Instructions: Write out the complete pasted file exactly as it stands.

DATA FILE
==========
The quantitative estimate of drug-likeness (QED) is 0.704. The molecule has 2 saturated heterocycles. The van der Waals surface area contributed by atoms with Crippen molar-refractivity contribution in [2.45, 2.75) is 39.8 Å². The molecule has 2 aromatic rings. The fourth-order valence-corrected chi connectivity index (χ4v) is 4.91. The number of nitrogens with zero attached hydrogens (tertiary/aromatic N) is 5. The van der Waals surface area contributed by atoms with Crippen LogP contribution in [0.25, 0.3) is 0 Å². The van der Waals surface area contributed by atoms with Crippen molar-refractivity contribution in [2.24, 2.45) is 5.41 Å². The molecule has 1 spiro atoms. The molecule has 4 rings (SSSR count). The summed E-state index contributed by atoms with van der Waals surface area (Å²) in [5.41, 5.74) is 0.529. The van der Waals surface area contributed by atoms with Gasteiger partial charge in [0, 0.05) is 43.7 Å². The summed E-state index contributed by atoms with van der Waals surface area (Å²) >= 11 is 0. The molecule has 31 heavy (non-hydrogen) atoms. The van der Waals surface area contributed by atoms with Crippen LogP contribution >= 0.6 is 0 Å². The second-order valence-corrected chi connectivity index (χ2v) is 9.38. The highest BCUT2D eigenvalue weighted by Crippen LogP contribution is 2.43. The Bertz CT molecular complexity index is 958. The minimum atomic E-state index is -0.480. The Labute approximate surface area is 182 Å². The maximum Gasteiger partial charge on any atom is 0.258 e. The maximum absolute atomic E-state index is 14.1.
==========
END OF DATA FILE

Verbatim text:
The quantitative estimate of drug-likeness (QED) is 0.704. The molecule has 2 saturated heterocycles. The van der Waals surface area contributed by atoms with Crippen molar-refractivity contribution in [2.45, 2.75) is 39.8 Å². The molecule has 2 aromatic rings. The fourth-order valence-corrected chi connectivity index (χ4v) is 4.91. The number of nitrogens with zero attached hydrogens (tertiary/aromatic N) is 5. The van der Waals surface area contributed by atoms with Crippen LogP contribution in [0.25, 0.3) is 0 Å². The van der Waals surface area contributed by atoms with Crippen molar-refractivity contribution in [2.24, 2.45) is 5.41 Å². The molecule has 1 spiro atoms. The molecule has 4 rings (SSSR count). The summed E-state index contributed by atoms with van der Waals surface area (Å²) in [5.41, 5.74) is 0.529. The van der Waals surface area contributed by atoms with Gasteiger partial charge in [0, 0.05) is 43.7 Å². The summed E-state index contributed by atoms with van der Waals surface area (Å²) >= 11 is 0. The molecule has 31 heavy (non-hydrogen) atoms. The van der Waals surface area contributed by atoms with Crippen LogP contribution >= 0.6 is 0 Å². The second-order valence-corrected chi connectivity index (χ2v) is 9.38. The highest BCUT2D eigenvalue weighted by Crippen LogP contribution is 2.43. The Bertz CT molecular complexity index is 958. The minimum atomic E-state index is -0.480. The Labute approximate surface area is 182 Å². The maximum Gasteiger partial charge on any atom is 0.258 e. The maximum absolute atomic E-state index is 14.1.